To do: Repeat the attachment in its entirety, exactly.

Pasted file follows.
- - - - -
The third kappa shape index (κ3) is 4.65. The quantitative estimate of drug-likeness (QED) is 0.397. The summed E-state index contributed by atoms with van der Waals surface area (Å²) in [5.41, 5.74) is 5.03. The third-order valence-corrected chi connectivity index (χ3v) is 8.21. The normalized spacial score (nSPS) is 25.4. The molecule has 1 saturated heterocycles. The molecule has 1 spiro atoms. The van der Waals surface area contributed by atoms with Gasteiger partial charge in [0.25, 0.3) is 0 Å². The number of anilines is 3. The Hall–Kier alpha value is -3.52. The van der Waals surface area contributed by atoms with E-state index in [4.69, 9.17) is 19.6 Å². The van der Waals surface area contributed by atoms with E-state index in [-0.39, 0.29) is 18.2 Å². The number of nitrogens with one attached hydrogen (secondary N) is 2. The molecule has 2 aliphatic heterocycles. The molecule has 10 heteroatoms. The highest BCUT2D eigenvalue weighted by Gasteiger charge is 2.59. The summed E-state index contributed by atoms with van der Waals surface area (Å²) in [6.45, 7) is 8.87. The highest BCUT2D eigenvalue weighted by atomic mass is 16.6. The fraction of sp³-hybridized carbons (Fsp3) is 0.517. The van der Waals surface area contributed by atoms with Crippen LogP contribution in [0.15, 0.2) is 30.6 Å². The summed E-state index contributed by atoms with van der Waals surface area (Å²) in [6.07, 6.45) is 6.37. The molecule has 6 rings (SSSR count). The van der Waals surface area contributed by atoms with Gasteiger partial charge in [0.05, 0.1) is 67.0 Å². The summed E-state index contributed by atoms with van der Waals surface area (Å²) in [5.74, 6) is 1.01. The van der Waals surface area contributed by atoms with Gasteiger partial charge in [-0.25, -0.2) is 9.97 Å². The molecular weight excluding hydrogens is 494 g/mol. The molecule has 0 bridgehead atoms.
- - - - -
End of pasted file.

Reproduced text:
The third kappa shape index (κ3) is 4.65. The quantitative estimate of drug-likeness (QED) is 0.397. The summed E-state index contributed by atoms with van der Waals surface area (Å²) in [5.41, 5.74) is 5.03. The third-order valence-corrected chi connectivity index (χ3v) is 8.21. The normalized spacial score (nSPS) is 25.4. The molecule has 1 saturated heterocycles. The molecule has 1 spiro atoms. The van der Waals surface area contributed by atoms with Gasteiger partial charge in [0.25, 0.3) is 0 Å². The number of anilines is 3. The Hall–Kier alpha value is -3.52. The van der Waals surface area contributed by atoms with E-state index in [4.69, 9.17) is 19.6 Å². The van der Waals surface area contributed by atoms with E-state index in [-0.39, 0.29) is 18.2 Å². The number of nitrogens with one attached hydrogen (secondary N) is 2. The molecule has 2 aliphatic heterocycles. The molecule has 10 heteroatoms. The highest BCUT2D eigenvalue weighted by Gasteiger charge is 2.59. The summed E-state index contributed by atoms with van der Waals surface area (Å²) in [6.45, 7) is 8.87. The highest BCUT2D eigenvalue weighted by atomic mass is 16.6. The fraction of sp³-hybridized carbons (Fsp3) is 0.517. The van der Waals surface area contributed by atoms with Crippen LogP contribution in [0.15, 0.2) is 30.6 Å². The summed E-state index contributed by atoms with van der Waals surface area (Å²) in [6.07, 6.45) is 6.37. The molecule has 6 rings (SSSR count). The van der Waals surface area contributed by atoms with Gasteiger partial charge in [0.05, 0.1) is 67.0 Å². The summed E-state index contributed by atoms with van der Waals surface area (Å²) in [5.74, 6) is 1.01. The van der Waals surface area contributed by atoms with Gasteiger partial charge in [-0.25, -0.2) is 9.97 Å². The molecular weight excluding hydrogens is 494 g/mol. The molecule has 0 bridgehead atoms.